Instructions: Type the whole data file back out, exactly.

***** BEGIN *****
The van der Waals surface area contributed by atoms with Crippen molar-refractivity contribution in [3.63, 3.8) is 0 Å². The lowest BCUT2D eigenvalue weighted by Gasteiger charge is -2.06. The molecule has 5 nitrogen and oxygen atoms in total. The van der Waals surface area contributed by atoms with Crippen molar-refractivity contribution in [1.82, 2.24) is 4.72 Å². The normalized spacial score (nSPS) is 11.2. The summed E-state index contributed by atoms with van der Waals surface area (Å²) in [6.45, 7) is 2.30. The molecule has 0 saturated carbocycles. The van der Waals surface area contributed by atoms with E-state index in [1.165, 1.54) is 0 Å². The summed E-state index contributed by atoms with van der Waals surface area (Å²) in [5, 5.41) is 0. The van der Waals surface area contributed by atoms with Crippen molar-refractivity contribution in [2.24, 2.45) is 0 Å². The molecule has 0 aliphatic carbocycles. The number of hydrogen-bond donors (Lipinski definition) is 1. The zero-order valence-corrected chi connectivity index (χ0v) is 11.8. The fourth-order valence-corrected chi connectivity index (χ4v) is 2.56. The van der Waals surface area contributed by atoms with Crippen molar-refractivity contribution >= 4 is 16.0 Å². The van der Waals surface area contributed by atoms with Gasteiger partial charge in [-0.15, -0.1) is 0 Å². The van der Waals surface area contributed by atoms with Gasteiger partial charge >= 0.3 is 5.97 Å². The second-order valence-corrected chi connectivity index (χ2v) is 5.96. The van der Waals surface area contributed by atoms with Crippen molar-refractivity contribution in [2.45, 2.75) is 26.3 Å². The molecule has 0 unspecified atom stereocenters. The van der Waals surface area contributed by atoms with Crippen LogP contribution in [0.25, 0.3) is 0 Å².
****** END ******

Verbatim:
The van der Waals surface area contributed by atoms with Crippen molar-refractivity contribution in [3.63, 3.8) is 0 Å². The lowest BCUT2D eigenvalue weighted by Gasteiger charge is -2.06. The molecule has 5 nitrogen and oxygen atoms in total. The van der Waals surface area contributed by atoms with Crippen molar-refractivity contribution in [1.82, 2.24) is 4.72 Å². The normalized spacial score (nSPS) is 11.2. The summed E-state index contributed by atoms with van der Waals surface area (Å²) in [6.45, 7) is 2.30. The molecule has 0 saturated carbocycles. The van der Waals surface area contributed by atoms with E-state index in [1.165, 1.54) is 0 Å². The summed E-state index contributed by atoms with van der Waals surface area (Å²) in [5, 5.41) is 0. The van der Waals surface area contributed by atoms with Crippen molar-refractivity contribution in [2.24, 2.45) is 0 Å². The molecule has 0 aliphatic carbocycles. The number of hydrogen-bond donors (Lipinski definition) is 1. The zero-order valence-corrected chi connectivity index (χ0v) is 11.8. The fourth-order valence-corrected chi connectivity index (χ4v) is 2.56. The van der Waals surface area contributed by atoms with Crippen molar-refractivity contribution >= 4 is 16.0 Å². The van der Waals surface area contributed by atoms with Gasteiger partial charge in [-0.15, -0.1) is 0 Å². The van der Waals surface area contributed by atoms with Gasteiger partial charge >= 0.3 is 5.97 Å². The second-order valence-corrected chi connectivity index (χ2v) is 5.96. The van der Waals surface area contributed by atoms with Crippen molar-refractivity contribution in [2.45, 2.75) is 26.3 Å². The molecule has 0 unspecified atom stereocenters. The van der Waals surface area contributed by atoms with Crippen LogP contribution in [0.25, 0.3) is 0 Å².